Researchers See Possibility of Alzheimer's Vaccine

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Canadian scientists, partnering with a pharmaceutical firm, have achieved a major breakthrough in Alzheimer's disease research. They now see the possibility of developing a vaccine to help patients with this form of dementia and those who face elevated risk factors for it.

The team, made up of researchers from Quebec's L'Université Laval and the pharmaceutical company GlaxoSmithKline (GSK), uncovered a way to stimulate natural defense mechanisms in the brains of Alzheimer's patients, according to ScienceDaily. The discovery paves the way for development of a treatment for the illness and a vaccine to prevent it.

The Mayo Clinic says Alzheimer's is the most common cause of dementia. It causes brain cells to degenerate and die, creating a progressive loss of memory and mental function. Individuals with a first-degree relative -- a parent, sibling, or child -- face an elevated risk of developing the disorder.

The Alzheimer's Association indicates that 5.4 million Americans have this type of dementia, including one of every eight older individuals. It ranks sixth as a leading cause of death in the United States. Although doctors prescribe two types of drugs to treat associated cognitive symptoms, it's the only illness in the top 10 that the medical community can't prevent, cure, or slow in its progression.

In an Alzheimer's patient, the brain produces a toxic substance known as amyloid beta that builds up as deposits called senile plaques. The individual's microglial cells, which function as defenders of the nervous system, cannot eliminate amyloid beta.

The Canadian team's major discovery was the identification of a molecule, monophosphoryl lipid A (MPL), that spurs immune cells in the brain into action. GSK has used the molecule in other work safely for years.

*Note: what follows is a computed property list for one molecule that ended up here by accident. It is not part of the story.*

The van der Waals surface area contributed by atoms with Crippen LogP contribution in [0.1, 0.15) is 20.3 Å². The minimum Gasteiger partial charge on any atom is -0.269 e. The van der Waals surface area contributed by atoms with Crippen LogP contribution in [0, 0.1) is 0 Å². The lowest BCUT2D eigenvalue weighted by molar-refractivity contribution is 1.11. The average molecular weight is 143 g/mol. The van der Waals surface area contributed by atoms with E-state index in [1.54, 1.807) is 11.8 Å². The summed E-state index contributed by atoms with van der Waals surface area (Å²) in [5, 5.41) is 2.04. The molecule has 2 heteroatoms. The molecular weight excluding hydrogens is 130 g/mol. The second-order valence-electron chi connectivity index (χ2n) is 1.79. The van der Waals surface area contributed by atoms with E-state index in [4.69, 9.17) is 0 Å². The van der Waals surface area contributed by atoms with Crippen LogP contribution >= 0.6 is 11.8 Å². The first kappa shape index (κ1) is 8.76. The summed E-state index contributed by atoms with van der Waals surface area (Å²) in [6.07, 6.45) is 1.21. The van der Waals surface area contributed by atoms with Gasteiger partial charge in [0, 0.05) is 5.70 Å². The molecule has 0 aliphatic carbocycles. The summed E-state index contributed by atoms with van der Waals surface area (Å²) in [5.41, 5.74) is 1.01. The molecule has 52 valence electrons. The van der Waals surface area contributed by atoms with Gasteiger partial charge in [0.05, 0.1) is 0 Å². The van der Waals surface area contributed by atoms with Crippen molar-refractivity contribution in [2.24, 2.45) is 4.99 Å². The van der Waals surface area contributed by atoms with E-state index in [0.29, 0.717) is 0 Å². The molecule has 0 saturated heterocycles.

After injecting mice weekly with MPL for 12 weeks, the researchers found that as many as 80 percent of the rodents' senile plaques had disappeared. The mice also showed improved ability to learn new tasks.

The researchers envision several eventual uses for MPL. Injected intramuscularly to Alzheimer's patients, it would slow the progress of the disorder. MPL in a vaccine could give a jump-start to the natural immunity of Alzheimer's patients to produce antibodies against amyloid beta. The vaccine could also function as a preventive measure for individuals with elevated risk factors for the disease.

My husband's family history includes Alzheimer's disease. He is often plagued by memories of his elderly father, who died in a house fire he could not escape due to the disease. Every time my husband sees a familiar face that lacks a name or forgets to run an errand, he fears that he too will soon become a victim of this devastating illness. A major Alzheimer's breakthrough linked to the possibility of a vaccine offers a lot of hope to him and to others who fear this disease.

Vonda J. Sines has published thousands of print and online health and medical articles. She specializes in diseases and other conditions that affect the quality of life.

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